This morning's was a walk along Osanbashi Pier (a predominantly wooden architectural marvel that makes dear old Brighton Pier look like a decidedly sad dilapidated knackered old relative). Some of the Triennale's lesser events are taking place there, and additionally this morning a young Japanese couple were tying the knot in a western-style wedding ceremony. An extremely curious event watched by a 50-strong audience of family members and friends clearly oblivious to the mushy Christian AOR soundtrack's excruciating lyrics along the lines of 'God will lead us to heaven' and 'Jesus is in our hearts' and so on. You get the idea. When it came time for the veil to be lifted, the groom, shy and diffident beyond belief, could not manage to give his bride little more than a brief terrified peck on her exquisitely unsullied alabaster cheek. I can't see the earth doing much moving tonight unless it's from a genuine earthquake. And then they signed the luxuriously bound marriage contract followed by an extended walkabout period for everyone to get the chance to take pictures of the happy couple. (It's weird but there's something I find peculiarly sexy about pretty girls in their best frocks and heels using state-of-the-art £2,500 fuck-off Canon cameras for mere snapshots.)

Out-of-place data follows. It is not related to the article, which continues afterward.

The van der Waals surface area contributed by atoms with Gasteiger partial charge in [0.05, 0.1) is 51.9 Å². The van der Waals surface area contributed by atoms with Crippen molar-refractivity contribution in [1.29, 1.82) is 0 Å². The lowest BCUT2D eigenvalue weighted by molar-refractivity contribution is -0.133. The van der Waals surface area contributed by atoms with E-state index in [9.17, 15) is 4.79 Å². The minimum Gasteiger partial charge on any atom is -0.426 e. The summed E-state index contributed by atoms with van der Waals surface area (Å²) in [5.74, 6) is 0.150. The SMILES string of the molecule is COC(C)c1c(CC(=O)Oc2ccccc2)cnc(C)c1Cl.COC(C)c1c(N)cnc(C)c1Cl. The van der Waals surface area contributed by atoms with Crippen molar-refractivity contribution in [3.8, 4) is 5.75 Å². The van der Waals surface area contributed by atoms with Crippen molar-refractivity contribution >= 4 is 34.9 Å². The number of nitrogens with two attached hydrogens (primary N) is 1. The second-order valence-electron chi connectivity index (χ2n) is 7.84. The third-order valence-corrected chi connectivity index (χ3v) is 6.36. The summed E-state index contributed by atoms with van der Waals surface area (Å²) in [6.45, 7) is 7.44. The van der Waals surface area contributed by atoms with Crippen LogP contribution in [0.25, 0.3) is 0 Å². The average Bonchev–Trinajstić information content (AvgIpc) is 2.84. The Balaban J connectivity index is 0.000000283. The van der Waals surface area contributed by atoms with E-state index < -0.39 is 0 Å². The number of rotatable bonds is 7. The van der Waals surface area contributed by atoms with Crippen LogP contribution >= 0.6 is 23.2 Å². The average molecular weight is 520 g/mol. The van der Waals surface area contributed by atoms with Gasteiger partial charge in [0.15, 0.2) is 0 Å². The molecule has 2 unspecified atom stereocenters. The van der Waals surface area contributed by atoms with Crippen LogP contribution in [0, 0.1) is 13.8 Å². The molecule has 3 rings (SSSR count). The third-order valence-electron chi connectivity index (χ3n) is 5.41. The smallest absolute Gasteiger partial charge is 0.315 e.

I've prepared as part of my own live performance at the Triennale the three pieces in full (so-called 'Cut Hands trilogy') for the first time: Killing Hurts Give You The Secrets, Cut Hands Has The Solution, and Pains Part Of The Dilemma. I hope it works out better.